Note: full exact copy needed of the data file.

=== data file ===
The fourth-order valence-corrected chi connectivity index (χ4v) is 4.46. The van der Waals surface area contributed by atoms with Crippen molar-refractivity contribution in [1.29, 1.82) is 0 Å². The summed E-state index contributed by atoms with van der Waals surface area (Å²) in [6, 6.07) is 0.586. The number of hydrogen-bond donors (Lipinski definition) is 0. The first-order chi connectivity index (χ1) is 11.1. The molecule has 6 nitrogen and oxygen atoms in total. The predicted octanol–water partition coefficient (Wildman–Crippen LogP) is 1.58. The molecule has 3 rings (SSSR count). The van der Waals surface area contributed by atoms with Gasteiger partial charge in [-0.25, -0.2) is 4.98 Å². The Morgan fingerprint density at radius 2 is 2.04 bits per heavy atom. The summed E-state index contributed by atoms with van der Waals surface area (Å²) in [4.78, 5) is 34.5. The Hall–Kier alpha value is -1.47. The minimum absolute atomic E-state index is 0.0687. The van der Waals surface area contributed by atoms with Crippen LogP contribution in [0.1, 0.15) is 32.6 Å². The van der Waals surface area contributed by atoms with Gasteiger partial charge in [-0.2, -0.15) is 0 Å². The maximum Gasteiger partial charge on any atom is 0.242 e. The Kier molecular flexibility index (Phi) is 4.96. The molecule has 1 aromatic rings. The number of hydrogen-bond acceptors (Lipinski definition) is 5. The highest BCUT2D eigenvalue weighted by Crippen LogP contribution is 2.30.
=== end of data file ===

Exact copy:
The fourth-order valence-corrected chi connectivity index (χ4v) is 4.46. The van der Waals surface area contributed by atoms with Crippen molar-refractivity contribution in [1.29, 1.82) is 0 Å². The summed E-state index contributed by atoms with van der Waals surface area (Å²) in [6, 6.07) is 0.586. The number of hydrogen-bond donors (Lipinski definition) is 0. The first-order chi connectivity index (χ1) is 11.1. The molecule has 6 nitrogen and oxygen atoms in total. The predicted octanol–water partition coefficient (Wildman–Crippen LogP) is 1.58. The molecule has 3 rings (SSSR count). The van der Waals surface area contributed by atoms with Gasteiger partial charge in [-0.25, -0.2) is 4.98 Å². The Morgan fingerprint density at radius 2 is 2.04 bits per heavy atom. The summed E-state index contributed by atoms with van der Waals surface area (Å²) in [4.78, 5) is 34.5. The Hall–Kier alpha value is -1.47. The minimum absolute atomic E-state index is 0.0687. The van der Waals surface area contributed by atoms with Crippen LogP contribution in [0.1, 0.15) is 32.6 Å². The van der Waals surface area contributed by atoms with Gasteiger partial charge in [-0.2, -0.15) is 0 Å². The maximum Gasteiger partial charge on any atom is 0.242 e. The Kier molecular flexibility index (Phi) is 4.96. The molecule has 1 aromatic rings. The number of hydrogen-bond acceptors (Lipinski definition) is 5. The highest BCUT2D eigenvalue weighted by Crippen LogP contribution is 2.30.